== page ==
As a loan officer I wanted to get a little input....From time to time after a customer agrees to terms and locks their rate in, rates get slightly better. Rates are volatile currently so a rate on one day has a different rate/fee another. After I have been diligently working on a customers Mortgage for weeks,they demand the new lower rate or will switch lenders. This is often over only a.125% better rate. A lock is a mutual agreement from both parties that the rate is Guaranteed even obviously if rates go higher. They feel no obligation despite the work and expense of ordering credit reports, tax certs, flood certs, payoffs, etc. Im old school where someone's word means something so I don't get the usual wording of "just looking out for my family" line. Not over such a trivial amount. No Bank really negotiates over .125% improvement. If they did I woukd spend all day long chasing rates. When you hear "float down" again it's over a significant move. I think of it like hiring a mechanic to fix your car and then after work has already been done, you go with a new lower estimate leaving them high and dry. Thoughts? I'm sure there are some on here that only look at the numbers and nothing further...


As a borrower, if rates dropped 0.125%   I would want to be in on it and realize some lower rates, even if they were in the form of more "discount points" applied toward my loan.   In some ways I feel as though banks rely on a good Yield Spread Premium in that they won't issue the clear to close or fund the loan until the yield spread is most ideal for them.   This leaves borrowers at a disadvantage.

My latest lender actually increased the amount of points I was "getting back" as a direct result of the interest rate dropping during my lock period.  Its nice to work with people when you feel as though they are trying to uphold integrity.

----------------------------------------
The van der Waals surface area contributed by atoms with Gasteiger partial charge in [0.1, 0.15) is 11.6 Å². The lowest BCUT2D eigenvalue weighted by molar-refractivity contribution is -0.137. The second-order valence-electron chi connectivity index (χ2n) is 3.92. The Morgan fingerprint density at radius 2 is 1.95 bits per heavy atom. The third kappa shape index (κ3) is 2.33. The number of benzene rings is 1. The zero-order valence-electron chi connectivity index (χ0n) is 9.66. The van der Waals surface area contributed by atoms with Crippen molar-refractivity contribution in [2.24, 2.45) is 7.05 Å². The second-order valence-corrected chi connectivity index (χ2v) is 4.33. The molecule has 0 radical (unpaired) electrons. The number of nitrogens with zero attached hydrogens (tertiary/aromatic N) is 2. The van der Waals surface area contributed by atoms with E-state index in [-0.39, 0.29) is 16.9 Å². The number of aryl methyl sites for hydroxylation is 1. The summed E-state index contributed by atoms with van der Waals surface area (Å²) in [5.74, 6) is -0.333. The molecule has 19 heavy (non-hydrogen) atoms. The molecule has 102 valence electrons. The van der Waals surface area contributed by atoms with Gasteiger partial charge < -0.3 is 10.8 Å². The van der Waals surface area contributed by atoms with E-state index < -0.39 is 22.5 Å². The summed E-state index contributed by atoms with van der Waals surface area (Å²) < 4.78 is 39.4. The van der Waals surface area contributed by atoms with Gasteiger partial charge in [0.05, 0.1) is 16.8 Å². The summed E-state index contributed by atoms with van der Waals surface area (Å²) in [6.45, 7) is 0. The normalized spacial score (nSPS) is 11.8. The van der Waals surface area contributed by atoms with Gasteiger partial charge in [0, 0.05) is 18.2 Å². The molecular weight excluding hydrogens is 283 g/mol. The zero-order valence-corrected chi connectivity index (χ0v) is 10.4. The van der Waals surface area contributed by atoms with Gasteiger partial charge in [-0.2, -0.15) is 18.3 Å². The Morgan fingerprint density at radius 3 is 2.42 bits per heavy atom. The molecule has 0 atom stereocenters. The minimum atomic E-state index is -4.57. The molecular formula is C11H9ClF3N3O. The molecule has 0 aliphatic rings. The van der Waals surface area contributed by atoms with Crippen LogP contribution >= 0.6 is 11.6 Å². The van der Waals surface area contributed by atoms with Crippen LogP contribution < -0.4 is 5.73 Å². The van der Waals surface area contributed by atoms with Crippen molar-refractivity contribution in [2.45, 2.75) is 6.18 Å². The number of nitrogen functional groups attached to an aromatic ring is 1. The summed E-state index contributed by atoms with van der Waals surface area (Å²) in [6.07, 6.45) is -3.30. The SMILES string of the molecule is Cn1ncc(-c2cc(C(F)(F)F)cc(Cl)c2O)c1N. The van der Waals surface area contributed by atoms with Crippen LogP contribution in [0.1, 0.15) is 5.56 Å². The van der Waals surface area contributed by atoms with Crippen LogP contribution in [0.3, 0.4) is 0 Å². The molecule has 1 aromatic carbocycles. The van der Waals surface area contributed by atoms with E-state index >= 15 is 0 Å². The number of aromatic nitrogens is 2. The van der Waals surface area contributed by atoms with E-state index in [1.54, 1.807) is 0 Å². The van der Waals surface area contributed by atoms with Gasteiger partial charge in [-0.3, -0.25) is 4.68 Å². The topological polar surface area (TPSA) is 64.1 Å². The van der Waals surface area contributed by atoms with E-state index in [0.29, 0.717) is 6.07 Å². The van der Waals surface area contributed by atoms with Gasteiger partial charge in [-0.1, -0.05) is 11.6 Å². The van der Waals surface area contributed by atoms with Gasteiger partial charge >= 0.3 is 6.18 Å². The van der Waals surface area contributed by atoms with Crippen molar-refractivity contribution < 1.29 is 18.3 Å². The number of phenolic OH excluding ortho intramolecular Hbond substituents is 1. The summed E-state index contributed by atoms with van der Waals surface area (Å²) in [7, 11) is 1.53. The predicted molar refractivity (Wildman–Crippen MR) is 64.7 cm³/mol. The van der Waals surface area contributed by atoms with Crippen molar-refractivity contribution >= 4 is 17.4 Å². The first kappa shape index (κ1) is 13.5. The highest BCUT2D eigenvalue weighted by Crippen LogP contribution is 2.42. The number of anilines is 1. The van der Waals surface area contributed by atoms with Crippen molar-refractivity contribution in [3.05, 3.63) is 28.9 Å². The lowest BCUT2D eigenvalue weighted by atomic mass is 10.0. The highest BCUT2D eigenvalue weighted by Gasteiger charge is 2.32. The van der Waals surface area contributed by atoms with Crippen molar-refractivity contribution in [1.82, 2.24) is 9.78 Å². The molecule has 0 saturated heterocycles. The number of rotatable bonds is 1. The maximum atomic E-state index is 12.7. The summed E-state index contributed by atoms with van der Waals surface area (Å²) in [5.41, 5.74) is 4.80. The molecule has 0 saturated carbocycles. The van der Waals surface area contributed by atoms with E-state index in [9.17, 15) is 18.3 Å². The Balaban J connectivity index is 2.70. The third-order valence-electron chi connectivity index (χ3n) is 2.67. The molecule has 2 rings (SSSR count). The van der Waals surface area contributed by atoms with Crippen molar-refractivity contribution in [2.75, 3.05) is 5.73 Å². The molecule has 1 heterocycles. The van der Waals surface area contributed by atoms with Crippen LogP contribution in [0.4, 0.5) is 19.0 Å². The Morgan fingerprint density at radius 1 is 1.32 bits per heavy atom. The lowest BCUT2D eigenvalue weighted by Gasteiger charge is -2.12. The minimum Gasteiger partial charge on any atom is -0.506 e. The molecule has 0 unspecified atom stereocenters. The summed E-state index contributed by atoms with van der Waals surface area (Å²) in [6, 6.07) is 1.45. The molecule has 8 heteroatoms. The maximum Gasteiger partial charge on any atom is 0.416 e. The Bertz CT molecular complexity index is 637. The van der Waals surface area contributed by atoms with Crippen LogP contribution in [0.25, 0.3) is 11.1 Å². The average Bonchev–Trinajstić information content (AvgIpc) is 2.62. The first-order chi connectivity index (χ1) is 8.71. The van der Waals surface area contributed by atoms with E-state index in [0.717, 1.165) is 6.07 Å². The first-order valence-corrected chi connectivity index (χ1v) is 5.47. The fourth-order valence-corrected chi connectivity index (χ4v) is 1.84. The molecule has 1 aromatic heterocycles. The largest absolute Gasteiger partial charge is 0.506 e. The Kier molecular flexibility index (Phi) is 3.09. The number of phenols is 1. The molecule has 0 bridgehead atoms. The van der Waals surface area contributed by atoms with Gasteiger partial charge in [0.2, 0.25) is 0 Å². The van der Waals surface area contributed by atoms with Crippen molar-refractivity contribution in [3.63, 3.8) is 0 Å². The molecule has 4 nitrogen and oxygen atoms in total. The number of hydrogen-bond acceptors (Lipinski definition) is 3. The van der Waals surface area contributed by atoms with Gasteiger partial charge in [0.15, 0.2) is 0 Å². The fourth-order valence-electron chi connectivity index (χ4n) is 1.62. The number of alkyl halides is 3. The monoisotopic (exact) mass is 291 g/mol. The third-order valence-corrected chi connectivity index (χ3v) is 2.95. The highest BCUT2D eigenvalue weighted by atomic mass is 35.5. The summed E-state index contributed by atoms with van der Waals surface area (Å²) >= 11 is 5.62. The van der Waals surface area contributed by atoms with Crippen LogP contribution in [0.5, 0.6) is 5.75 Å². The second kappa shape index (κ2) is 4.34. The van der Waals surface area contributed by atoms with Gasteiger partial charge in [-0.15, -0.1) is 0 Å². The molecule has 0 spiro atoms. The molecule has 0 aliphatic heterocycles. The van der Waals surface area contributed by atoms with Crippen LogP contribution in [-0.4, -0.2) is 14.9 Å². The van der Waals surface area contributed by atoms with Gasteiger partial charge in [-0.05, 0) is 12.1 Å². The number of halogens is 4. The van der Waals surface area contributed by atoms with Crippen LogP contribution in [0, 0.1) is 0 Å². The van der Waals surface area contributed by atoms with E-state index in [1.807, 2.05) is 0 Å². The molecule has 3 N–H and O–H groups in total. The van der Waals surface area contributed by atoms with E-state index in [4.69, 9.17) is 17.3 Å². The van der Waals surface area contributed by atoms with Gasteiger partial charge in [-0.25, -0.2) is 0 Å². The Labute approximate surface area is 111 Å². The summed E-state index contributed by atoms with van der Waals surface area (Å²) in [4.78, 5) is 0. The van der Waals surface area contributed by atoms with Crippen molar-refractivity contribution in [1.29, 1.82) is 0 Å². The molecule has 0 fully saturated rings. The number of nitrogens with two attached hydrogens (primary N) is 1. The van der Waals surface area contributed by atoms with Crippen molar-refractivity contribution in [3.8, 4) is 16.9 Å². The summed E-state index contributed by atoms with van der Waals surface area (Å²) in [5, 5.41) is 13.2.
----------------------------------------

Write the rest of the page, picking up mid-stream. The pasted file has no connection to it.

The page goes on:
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beb86
Posts: 1,117
Registered: ‎10-31-2011
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Re: View from a Lender...Rates get lower suit ok to bail?

+1 on webhoppers and the post above....I think your missing the point, yes you have worked very hard for a few weeks for us where we may have been working for months or years to clean up credit, or save, or just to get ready to be in a situation where we can have a mortgage and yes it is a business decision and over 15 to 30 years I want to save every dollar I can, put it into retirement, and watch the magic of compounding interest.
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mkm77
Posts: 147
Registered: ‎08-25-2010
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Re: View from a Lender...Rates get lower suit OK to bail?

I guess I look at things a bit different. Once I make a decision then Im done...No more shopping. If there was a significant move OK but there is no way I would ever put whoever Im working with in a bad situation because I saved a few extra bucks due to daily rate changes. I think of it as hiring a painter to paint your hose...Having him put in on his schedule..Get supplies...start painting and then someone comes along and knocks the brush out of his hand because he just got a new slightly lower bid. A significant change in rates and Im on their side all day long but in my opinion have some ethics and not put a few dollars you can save at someone else's expense. If everything was looked at in that way my wife would have left me years ago for someone better that came along. Im wondering how some would feel if they got fired because their company could hire someone for 50 cents less an hire...lol